Eastern timber tracts

Al Smith

Mac Daddy
Mar 6, 2005
Northern Ohio
A lot has been said about the PNW and the big trees etc .Not much has said about the eastern hardwoods .

The followings pics are in central Ohio. I have tromped accross this area since I was a boy .Fine qualty hardwoods have been harvested from these slopes since the 1850's . The only place I might add I ever tripped a tree on a slope because we have none in my area .

To grow ferns,the forest area has to be just right to support them as far as maturity.They grow by the zillions in this area .

The substrata is sandstone,huge depsits of it .Many sandstone markers and fence corner posts are still to be found in this area .
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Forgot the pics,duh .


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The sandstone for these markers was all quarried from an area less than 1/2 acre .Some are real old,1800's


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A few more .The first pic is a stump cut in 1936,the second in 1984 .

The last is that often told story of the old car in the barn,this story is real .;)


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Cool Al :)

hey, do the loggers in the east use the springboard setup like the west coasters do (did?). I have seen the crazy pics that mr Beranek has in his book and I like spotting the old stumps with the springboard mounts chopped in them around here. Most of this area of the province was logged over in the early 1900's. Almost all the trees here are second growth now, much faster growing than the stuff up in Squishers area cuz we get lots more rain and milder (longer) growing seasons.
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I doubt they ever used springboards in the east. It is very rare to get even a 4 footer in an oak which would be the largest species .

More times than not the veneer or "peelers " are around 24 to 36 inchs ,which is where the money is . In the area pictured those trees are about 80-90 feet to the top and 50 or so to the first limb .Grown in natural confinement they usually grow straight as an arrow .

I didn't feel like walking back through the boon docks to get pictures at the back portion of the first set of pictures .About a half mile back in that tract has not been cut since 1936 .

I don't remember exactly how much timber there is but the tillable on the farm is over 800 acres of bottom ground .I think the timber is at least twice that .One woods alone is over 280 acres . This is my aunt and uncles place we had a family reunion at this weekend .The pics were taken this morning .


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The main thing that makes the west side stuff so noteworthy i think is the steep ground and mountainous terrain at which the monster trees are cut...

However nothing can be compared to those huge old hardwoods out there in the east... even on flat ground they are ominous...

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Awesome Al. I can't believe how old the stump is.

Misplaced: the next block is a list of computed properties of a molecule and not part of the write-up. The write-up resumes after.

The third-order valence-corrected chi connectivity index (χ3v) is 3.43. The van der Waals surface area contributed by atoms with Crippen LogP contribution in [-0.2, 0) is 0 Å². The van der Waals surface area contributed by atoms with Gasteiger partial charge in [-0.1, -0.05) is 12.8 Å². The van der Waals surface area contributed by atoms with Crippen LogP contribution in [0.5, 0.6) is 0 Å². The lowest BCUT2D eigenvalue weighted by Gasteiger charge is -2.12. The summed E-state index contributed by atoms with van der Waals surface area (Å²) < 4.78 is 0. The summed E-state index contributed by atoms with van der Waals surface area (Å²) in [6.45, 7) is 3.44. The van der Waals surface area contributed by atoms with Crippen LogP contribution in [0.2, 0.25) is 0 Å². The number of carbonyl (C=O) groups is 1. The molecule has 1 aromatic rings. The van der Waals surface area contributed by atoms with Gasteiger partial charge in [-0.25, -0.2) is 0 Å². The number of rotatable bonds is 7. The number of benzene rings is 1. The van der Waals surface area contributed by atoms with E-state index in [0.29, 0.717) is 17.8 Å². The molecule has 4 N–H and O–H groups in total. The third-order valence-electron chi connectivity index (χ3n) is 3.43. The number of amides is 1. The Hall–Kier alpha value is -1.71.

White oak is almost impervious to water .It does rot in time though . I have seen split rail fence that was over 100 years old .

That little log storage building in the one picture is about 100 years old I've been told .

It's all gone now but I salvaged good firewood in the late 1970's from cull logs that were fell during that 1936 cut .The outside 4 inchs would rot but the center was still wet and hard as a rock .

In this picture the stump,which is on my property where I live was flopped in the early 70's .Still solid as a rock .The tree was a hundred footer red oak .


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The skill set for reading lean and limb weight that I need to work with conifers seems simple in comparison to the complexity of figuring the same info for those wide-crowned hardwoods.
Nice pic's, Al

Only in the last few years have I had the opportunity to walk through some of the the hardwood forests of the central and east coast. Beautiful, and vigorous growing like our second growth forest here.

Wish I could see some old growth there, but not as of yet.

Though I took note that the diversity of species in your second growth is as complex as ours. Including non-natives,,, that I only became aware of because they were pointed out to me.

I feel lucky to have walked through your hardwood forest environment to see, smell, and feel the life there. A very fine moment in my life.
Since I am being discussed in third person by two giants in the business..I am Dave Schuster,Altissimus tree,West Dover VT.My dog eared copy of fundamentels has saved the job if not my life many times!Gerry and Butch ,I am awfully happy to be recognized by the greats!
They definitely used spring boards when they logged WNC. The forests were nothing but HUGE chestnut trees when the Vanderbilts logged everything. I'll find some photos.
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I've never seen the west coast big timber .They say that historically in the westward expansion the game changed from eastern logging .

It was common place for a pair of good axemen to drop a 4 foot oak in part of a day .However when confronted with a Douglas fir or big redwood 4 times that size on a steep slope they were kind of in a quandry what to do with the things .

The danged things broke in a million pieces if they were felled wrong .Once they did get one on the ground,what to do with it,too big for the circular saws of the time to saw . Thus were born the high climber and bandsaw .